Ayotzinapa: to be a journalist is to write about things that matter

I am writing this personal essay in the wake of the Ayotzinapa events that occurred in Iguala, Mexico on September 26, where 43 college students were kidnapped by military and police forces and were allegedly killed and burned by members of the drug cartel Guerreros Unidos. Yesterday, the Mexican “President” Enrique Pena Nieto left the country to travel to China and Australia with his wife and telenovela actress Angelica Rivera.

45 days later there are no students, no answers, no truth.

Since I can remember, my childhood was strongly influenced by books and all-things reading. I remember getting lost for hours while reading a huge encyclopedia I got as a birthday present. As an adult, I am now aware that my exposure to books and my love for reading shaped and influenced what I am today and my aspirations for the future. Being an avid reader, I also liked to write essays and stories, but in my teenage years I struggled to figure out what I wanted to do with writing. I remember considering studying literature or screenwriting, but there weren’t and still aren’t many well-paid jobs for freelance writers in Mexico, so I thought on studying Politics or International Relations instead, since I want to contribute to change the critical political situation my country and other countries are currently facing.

After moving to the United States two years ago to earn my college education, I decided that I wanted to be a journalist because it was a set of all the things that I liked and wanted to achieve during my college years and the rest of my career. With a journalism degree, you can write for different print publications, involve in politics, be an activist, work on TV, work for entertainment agencies, and at the same time learn and have direct access to what is currently happening in the world.

Before going to college I realized journalism is more than writing for a newspaper about timely events. Journalism is about the transmission of ideas to the public and daring to speak about things that matter and are crucial to the development of society. It’s about writing about the unheard, the unseen, the unknown and introducing these ideas and situations to people who don’t have access or aren’t directly affected by certain circumstances. Journalism is having the courage to spread knowledge and introduce new ways of thinking to the public.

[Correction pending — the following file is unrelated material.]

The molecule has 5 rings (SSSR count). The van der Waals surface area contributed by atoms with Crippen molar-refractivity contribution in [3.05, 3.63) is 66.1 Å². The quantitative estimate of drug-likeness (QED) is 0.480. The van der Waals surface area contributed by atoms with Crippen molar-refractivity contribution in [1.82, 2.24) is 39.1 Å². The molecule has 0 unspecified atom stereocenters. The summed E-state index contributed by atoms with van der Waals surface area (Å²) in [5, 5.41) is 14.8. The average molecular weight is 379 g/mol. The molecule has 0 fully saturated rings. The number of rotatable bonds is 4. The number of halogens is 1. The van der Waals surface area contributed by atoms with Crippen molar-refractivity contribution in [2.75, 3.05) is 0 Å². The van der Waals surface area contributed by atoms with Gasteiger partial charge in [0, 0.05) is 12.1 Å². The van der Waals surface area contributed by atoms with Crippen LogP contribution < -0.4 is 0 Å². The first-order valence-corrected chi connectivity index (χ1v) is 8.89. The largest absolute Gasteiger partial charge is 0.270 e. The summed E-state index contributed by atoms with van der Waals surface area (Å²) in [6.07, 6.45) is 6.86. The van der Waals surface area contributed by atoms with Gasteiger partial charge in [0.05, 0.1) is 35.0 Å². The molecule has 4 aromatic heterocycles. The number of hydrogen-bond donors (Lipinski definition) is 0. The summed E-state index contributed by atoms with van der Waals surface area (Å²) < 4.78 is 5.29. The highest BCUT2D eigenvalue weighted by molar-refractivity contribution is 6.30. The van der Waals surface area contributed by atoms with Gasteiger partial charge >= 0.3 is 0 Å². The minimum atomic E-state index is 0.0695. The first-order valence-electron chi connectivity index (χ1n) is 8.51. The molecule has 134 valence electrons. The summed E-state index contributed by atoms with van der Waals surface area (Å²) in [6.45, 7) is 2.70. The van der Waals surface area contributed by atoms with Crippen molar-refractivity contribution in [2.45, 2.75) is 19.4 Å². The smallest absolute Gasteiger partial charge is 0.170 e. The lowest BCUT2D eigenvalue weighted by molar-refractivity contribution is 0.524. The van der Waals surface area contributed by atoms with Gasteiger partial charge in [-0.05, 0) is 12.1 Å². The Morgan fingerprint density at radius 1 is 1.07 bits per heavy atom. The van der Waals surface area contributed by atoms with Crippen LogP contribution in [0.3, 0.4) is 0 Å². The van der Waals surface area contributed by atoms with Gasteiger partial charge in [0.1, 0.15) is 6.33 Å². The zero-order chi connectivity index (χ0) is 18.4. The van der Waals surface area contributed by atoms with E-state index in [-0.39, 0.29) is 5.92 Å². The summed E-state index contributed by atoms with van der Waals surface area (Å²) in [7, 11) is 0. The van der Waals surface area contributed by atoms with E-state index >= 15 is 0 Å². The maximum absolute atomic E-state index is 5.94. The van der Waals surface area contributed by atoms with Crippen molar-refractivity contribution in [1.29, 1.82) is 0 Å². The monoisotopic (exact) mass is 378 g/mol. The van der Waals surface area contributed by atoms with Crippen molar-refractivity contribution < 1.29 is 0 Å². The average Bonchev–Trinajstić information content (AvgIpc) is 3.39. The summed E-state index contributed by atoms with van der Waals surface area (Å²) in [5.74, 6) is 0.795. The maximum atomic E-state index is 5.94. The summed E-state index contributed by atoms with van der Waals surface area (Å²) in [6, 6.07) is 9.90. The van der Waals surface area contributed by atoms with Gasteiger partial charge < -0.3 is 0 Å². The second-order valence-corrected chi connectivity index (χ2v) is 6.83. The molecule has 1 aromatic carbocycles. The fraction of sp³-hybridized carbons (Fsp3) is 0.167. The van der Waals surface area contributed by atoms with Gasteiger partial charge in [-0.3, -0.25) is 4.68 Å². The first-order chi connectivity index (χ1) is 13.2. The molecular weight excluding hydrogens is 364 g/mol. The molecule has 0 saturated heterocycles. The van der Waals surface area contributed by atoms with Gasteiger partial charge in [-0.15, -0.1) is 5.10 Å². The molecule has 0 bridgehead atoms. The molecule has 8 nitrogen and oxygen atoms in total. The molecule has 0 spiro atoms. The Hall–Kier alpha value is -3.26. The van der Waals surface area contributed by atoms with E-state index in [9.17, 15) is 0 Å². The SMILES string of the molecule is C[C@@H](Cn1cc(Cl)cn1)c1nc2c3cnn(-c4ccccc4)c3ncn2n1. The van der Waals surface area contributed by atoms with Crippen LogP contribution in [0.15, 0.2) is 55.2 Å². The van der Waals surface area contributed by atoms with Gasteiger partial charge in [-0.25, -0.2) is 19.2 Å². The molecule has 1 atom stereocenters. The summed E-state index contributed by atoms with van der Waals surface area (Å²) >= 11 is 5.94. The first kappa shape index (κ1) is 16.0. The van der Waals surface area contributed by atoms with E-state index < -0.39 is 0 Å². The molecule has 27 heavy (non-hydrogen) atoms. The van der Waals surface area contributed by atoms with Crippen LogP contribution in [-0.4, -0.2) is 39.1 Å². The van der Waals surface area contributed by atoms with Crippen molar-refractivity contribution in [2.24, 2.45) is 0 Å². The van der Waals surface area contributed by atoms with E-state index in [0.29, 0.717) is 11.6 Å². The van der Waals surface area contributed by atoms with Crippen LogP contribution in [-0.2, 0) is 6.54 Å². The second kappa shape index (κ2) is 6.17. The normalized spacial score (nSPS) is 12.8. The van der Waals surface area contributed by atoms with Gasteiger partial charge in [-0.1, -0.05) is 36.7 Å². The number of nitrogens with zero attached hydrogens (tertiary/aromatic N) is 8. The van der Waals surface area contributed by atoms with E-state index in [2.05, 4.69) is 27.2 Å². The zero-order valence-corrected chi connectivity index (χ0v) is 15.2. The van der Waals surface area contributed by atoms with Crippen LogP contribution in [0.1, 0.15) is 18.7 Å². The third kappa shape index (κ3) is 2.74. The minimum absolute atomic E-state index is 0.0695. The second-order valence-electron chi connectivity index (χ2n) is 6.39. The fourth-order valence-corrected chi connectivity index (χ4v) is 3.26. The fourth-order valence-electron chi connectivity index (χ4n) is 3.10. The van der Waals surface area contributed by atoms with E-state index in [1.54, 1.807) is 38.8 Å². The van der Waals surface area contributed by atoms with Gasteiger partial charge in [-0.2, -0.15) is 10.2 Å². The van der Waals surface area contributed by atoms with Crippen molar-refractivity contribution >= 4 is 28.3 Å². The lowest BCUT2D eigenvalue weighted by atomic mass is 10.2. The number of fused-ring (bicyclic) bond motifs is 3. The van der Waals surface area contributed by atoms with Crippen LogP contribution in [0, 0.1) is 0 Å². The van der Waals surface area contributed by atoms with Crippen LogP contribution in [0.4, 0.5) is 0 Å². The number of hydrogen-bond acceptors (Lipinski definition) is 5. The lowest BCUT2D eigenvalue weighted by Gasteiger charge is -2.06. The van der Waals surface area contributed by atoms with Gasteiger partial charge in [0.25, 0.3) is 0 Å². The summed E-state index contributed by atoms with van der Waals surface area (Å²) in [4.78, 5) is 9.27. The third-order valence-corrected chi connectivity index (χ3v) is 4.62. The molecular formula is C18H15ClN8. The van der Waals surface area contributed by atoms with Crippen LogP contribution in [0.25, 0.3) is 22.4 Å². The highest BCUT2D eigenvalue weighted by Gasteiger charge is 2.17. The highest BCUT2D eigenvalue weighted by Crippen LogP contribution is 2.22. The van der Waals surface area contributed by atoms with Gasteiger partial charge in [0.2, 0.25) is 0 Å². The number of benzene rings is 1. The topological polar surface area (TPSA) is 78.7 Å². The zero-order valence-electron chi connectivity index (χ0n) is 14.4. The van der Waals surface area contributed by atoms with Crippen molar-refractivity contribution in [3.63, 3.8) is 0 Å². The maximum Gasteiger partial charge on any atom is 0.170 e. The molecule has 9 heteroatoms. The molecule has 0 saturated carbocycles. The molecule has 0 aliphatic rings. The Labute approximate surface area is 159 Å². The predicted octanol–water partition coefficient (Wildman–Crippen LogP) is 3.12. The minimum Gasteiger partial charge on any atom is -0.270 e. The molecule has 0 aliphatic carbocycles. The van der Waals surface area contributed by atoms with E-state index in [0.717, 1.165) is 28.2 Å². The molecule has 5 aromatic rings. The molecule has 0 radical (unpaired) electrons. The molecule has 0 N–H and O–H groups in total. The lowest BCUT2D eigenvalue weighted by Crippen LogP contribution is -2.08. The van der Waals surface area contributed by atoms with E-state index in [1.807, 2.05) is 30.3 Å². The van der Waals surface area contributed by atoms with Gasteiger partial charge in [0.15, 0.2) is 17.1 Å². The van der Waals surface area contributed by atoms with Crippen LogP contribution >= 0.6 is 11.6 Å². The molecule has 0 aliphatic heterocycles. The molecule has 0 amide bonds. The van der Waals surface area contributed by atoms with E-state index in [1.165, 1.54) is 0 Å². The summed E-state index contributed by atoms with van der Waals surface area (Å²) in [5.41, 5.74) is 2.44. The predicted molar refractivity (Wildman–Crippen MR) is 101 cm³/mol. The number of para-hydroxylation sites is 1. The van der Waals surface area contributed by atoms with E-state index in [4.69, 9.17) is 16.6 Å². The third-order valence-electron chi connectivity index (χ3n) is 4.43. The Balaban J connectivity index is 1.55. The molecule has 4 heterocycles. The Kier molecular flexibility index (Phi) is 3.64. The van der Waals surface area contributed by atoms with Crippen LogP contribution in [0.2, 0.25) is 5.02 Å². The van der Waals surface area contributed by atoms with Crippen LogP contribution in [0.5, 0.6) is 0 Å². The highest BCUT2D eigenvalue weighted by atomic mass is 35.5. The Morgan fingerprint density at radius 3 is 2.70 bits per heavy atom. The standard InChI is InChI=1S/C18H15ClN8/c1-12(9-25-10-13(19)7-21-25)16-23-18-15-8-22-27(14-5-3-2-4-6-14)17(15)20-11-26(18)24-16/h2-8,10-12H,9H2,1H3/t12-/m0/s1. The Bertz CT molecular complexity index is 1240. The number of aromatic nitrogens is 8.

After graduating, I plan on getting an internship and working for a publication in the United States for some time, however, I do plan on going back to my home country and keep contributing to make it a better place socially, politically and economically despite the current situation we are facing regarding the government, immigration and the way Mexico is perceived overseas.

Like Natalie Roterman from Latin Times said, in her article, the Ayotzinapa events in Mexico have caused outrage around the world and governments and diplomats have expressed their sympathies and indignation for what is happening in the country.

There are many estigmas and stereotypes of Mexicans and Hispanics around the world, especially in the United States, and I would like to help build a better cultural understanding about my country in other places by sharing ideas, experiences, opinions and stories about issues that matter and that are affecting that comprehension.